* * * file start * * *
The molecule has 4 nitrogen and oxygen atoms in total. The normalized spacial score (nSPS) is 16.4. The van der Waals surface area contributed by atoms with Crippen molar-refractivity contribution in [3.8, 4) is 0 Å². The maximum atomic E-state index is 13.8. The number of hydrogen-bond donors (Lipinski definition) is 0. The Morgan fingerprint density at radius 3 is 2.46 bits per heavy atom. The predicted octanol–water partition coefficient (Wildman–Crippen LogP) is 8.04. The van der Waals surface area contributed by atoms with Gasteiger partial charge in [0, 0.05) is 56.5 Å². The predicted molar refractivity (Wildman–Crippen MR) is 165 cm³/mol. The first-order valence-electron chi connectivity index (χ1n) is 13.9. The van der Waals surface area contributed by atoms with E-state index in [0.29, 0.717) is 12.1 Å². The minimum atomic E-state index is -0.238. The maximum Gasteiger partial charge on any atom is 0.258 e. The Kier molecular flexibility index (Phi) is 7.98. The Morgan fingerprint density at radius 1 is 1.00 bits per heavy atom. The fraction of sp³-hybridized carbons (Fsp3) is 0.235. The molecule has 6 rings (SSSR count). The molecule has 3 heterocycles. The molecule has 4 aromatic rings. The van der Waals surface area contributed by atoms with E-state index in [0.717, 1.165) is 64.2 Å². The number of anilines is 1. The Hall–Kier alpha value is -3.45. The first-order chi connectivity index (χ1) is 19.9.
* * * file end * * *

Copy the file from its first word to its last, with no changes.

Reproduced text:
The molecule has 4 nitrogen and oxygen atoms in total. The normalized spacial score (nSPS) is 16.4. The van der Waals surface area contributed by atoms with Crippen molar-refractivity contribution in [3.8, 4) is 0 Å². The maximum atomic E-state index is 13.8. The number of hydrogen-bond donors (Lipinski definition) is 0. The Morgan fingerprint density at radius 3 is 2.46 bits per heavy atom. The predicted octanol–water partition coefficient (Wildman–Crippen LogP) is 8.04. The van der Waals surface area contributed by atoms with Gasteiger partial charge in [0, 0.05) is 56.5 Å². The predicted molar refractivity (Wildman–Crippen MR) is 165 cm³/mol. The first-order valence-electron chi connectivity index (χ1n) is 13.9. The van der Waals surface area contributed by atoms with E-state index in [0.29, 0.717) is 12.1 Å². The minimum atomic E-state index is -0.238. The maximum Gasteiger partial charge on any atom is 0.258 e. The Kier molecular flexibility index (Phi) is 7.98. The Morgan fingerprint density at radius 1 is 1.00 bits per heavy atom. The fraction of sp³-hybridized carbons (Fsp3) is 0.235. The molecule has 6 rings (SSSR count). The molecule has 3 heterocycles. The molecule has 4 aromatic rings. The van der Waals surface area contributed by atoms with E-state index in [0.717, 1.165) is 64.2 Å². The number of anilines is 1. The Hall–Kier alpha value is -3.45. The first-order chi connectivity index (χ1) is 19.9.